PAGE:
In this week’s Torah portion we read how Balak, King of Moab, hired Balaam, an expert sorcerer, to curse the Jewish people, in an attempt to divestMoabof the threat that he felt they imposed upon them. On three attempts Balaam had Balak sacrifice seven oxen and seven rams, a total of 42 sacrifices, but every time, instead of Balaam receiving a prophecy that would curse the Jewish people, the prophecy was one of blessing. God had turned Balaam into an instrument to bless His people.
The Talmud teaches us that even though Balak had ulterior motives for sacrificing the 42 animals to God, his reward was his descendant Ruth, the Moabite princess who converted and married Boaz out of whom came King Solomon who offered 1,000 sacrifices – a precursor to Mashiach. On the other hand, Balak’s 42 sacrifices were the spiritual source of a tragedy in which 42 children who had scorned the prophet Elishah and whom he had cursed were devoured by two bears from a forest (2 Kings, ch. 2).
After Elijah’s death, his disciple Elishah, dwelt in Jericho where the local water was bitter and unfit for drinking. A band of children earned their livelihood by bringing fresh water from afar but when Elishah miraculously sweetened the waters there these children followed Elishah and scorned him, nicknaming him “baldy.” Elishah cursed them and then two bears came out of the forest and devoured 42 of the children. Even though Elishah was the most righteous of prophets, he became the instrument for actualizing the curse that Balak wanted to bring on the Jewish people. In fact, the Arizal explains that the two bears that devoured the children harbored the incarnated souls of Balak and Balaam.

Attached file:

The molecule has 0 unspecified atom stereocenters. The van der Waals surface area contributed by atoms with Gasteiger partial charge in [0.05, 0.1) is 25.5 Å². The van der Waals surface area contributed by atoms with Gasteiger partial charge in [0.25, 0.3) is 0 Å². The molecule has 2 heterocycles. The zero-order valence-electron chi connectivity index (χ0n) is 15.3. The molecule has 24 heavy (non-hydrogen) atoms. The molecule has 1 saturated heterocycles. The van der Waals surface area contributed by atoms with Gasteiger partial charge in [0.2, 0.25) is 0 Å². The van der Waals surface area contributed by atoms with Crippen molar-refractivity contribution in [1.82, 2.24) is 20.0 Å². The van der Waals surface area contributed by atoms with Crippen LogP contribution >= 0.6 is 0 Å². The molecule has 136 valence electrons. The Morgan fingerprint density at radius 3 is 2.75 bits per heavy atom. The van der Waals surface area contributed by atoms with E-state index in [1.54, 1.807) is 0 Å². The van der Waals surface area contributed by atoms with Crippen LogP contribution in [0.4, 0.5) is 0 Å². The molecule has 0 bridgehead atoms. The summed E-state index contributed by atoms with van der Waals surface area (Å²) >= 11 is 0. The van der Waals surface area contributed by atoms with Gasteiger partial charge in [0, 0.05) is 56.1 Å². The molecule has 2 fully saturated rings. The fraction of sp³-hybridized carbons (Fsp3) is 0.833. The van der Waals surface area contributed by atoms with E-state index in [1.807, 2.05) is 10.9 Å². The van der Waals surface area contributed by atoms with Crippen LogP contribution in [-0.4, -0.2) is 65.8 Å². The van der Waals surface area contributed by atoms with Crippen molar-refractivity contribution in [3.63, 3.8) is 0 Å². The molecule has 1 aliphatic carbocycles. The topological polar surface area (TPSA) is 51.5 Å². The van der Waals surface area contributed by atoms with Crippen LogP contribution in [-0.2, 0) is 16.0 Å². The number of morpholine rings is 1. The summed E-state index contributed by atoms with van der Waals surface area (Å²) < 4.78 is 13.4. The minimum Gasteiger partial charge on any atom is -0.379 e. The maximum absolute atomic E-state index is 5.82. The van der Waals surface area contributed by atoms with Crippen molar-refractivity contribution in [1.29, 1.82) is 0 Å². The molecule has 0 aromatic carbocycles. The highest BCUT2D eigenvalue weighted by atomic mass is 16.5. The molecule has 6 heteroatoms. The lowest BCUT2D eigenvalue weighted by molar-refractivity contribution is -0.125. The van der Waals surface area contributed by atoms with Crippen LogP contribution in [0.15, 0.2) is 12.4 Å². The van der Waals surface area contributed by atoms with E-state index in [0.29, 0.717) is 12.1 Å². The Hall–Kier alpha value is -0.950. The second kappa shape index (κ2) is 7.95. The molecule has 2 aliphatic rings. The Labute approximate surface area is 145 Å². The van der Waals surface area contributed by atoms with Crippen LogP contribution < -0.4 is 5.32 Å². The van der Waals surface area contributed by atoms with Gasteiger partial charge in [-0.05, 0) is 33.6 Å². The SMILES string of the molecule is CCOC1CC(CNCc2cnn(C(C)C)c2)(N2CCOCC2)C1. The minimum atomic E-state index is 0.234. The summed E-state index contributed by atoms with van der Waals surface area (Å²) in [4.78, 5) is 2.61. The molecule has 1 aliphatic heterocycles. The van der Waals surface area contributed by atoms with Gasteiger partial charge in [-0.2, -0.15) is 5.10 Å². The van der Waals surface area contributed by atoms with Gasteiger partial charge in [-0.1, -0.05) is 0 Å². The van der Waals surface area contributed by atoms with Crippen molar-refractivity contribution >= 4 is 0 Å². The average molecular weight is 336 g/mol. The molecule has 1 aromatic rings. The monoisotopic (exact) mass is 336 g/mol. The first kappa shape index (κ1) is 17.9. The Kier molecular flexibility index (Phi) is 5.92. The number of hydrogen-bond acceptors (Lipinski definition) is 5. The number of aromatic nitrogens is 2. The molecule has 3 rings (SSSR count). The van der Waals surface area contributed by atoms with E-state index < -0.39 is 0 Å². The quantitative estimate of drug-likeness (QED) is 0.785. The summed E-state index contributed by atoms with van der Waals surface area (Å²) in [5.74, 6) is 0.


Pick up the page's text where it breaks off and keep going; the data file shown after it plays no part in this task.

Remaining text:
From this terrible story we learn that indeed there was some power in the sacrifices brought by Balak, and as great a prophet that Elishah was, he was only successful in directing that power to those, who according to the letter of the law, deserved it. Elishah lashed out harsh, chaotic judgments alluded to by the fact that Elishah’s name (אלישע) has a numerical value of 411, which is also the numerical value of “chaos” (תהו). Theoretically, Elishah’s curse was justified, because these children were delinquent, wicked, and deserving of punishment, as the Talmud explains. Yet, Elishah’s approach was not the best educational route to take and he was later afflicted with illness as punishment for this act.
The Wonder Child
In the Zohar on this week’s Torah portion, we find a story that if contemplated correctly has the power to rectify these 42 children and all the children of the world, each of whom has the potential to become Mashiach. The story begins when two of Rabbi Shimon bar Yochai’s students visit the home of Rabbi Himnuna Saba, who was on the same exalted level of spirituality as Rabbi Shimon bar Yochai (Rashbi) himself, like a spiritual brother. Rabbi Himnuna Saba had already passed away, and the two visitors were in fact unaware that this was his home. His widow invited them in and her young son came home from school early that day. Realizing that these were holy men, the mother told her son to approach them and ask for their blessing. However, on approaching them, the child recoiled and told his mother that he could not come near them because they had not yet read the Shema that day in its time. The two men overheard his words and were astounded because indeed they had been involved in another great mitzvah (of providing for a groom and bride) from early that morning and had thus been exempt from reading the Shema in its time. They asked the child how he knew this and he replied that he had smelled it from their clothing.
Jacob’s Blessing to the Children